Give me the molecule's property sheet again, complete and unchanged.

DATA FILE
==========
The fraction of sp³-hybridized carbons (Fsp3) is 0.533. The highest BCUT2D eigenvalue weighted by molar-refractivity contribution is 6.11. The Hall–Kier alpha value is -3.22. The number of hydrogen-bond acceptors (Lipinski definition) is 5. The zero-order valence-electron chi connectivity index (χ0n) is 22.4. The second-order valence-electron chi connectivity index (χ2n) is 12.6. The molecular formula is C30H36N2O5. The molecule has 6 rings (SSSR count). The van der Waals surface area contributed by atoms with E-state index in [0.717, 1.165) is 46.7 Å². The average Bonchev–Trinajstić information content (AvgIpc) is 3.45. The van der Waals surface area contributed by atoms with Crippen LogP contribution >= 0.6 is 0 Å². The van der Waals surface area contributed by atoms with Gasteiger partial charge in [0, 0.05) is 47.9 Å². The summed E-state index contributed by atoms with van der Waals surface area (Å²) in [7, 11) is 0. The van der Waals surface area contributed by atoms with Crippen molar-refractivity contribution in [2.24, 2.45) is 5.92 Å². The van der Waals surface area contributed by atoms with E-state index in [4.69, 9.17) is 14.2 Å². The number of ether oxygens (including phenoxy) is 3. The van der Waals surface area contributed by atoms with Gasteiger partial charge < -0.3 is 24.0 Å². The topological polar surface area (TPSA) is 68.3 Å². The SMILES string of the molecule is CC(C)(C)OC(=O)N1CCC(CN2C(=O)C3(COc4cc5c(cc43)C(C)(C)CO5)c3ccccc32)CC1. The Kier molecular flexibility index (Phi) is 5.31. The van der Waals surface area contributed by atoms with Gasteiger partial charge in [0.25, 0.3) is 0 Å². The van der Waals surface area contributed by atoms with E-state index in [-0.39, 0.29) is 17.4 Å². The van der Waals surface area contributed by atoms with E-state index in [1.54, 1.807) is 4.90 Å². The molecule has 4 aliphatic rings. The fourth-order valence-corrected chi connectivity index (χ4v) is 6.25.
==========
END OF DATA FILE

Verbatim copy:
The fraction of sp³-hybridized carbons (Fsp3) is 0.533. The highest BCUT2D eigenvalue weighted by molar-refractivity contribution is 6.11. The Hall–Kier alpha value is -3.22. The number of hydrogen-bond acceptors (Lipinski definition) is 5. The zero-order valence-electron chi connectivity index (χ0n) is 22.4. The second-order valence-electron chi connectivity index (χ2n) is 12.6. The molecular formula is C30H36N2O5. The molecule has 6 rings (SSSR count). The van der Waals surface area contributed by atoms with E-state index in [0.717, 1.165) is 46.7 Å². The average Bonchev–Trinajstić information content (AvgIpc) is 3.45. The van der Waals surface area contributed by atoms with Crippen LogP contribution >= 0.6 is 0 Å². The van der Waals surface area contributed by atoms with Gasteiger partial charge in [0, 0.05) is 47.9 Å². The summed E-state index contributed by atoms with van der Waals surface area (Å²) in [7, 11) is 0. The van der Waals surface area contributed by atoms with Crippen molar-refractivity contribution in [2.24, 2.45) is 5.92 Å². The van der Waals surface area contributed by atoms with E-state index in [4.69, 9.17) is 14.2 Å². The number of ether oxygens (including phenoxy) is 3. The van der Waals surface area contributed by atoms with Gasteiger partial charge < -0.3 is 24.0 Å². The topological polar surface area (TPSA) is 68.3 Å². The SMILES string of the molecule is CC(C)(C)OC(=O)N1CCC(CN2C(=O)C3(COc4cc5c(cc43)C(C)(C)CO5)c3ccccc32)CC1. The Kier molecular flexibility index (Phi) is 5.31. The van der Waals surface area contributed by atoms with Gasteiger partial charge in [0.25, 0.3) is 0 Å². The van der Waals surface area contributed by atoms with E-state index in [-0.39, 0.29) is 17.4 Å². The van der Waals surface area contributed by atoms with E-state index in [1.54, 1.807) is 4.90 Å². The molecule has 4 aliphatic rings. The fourth-order valence-corrected chi connectivity index (χ4v) is 6.25.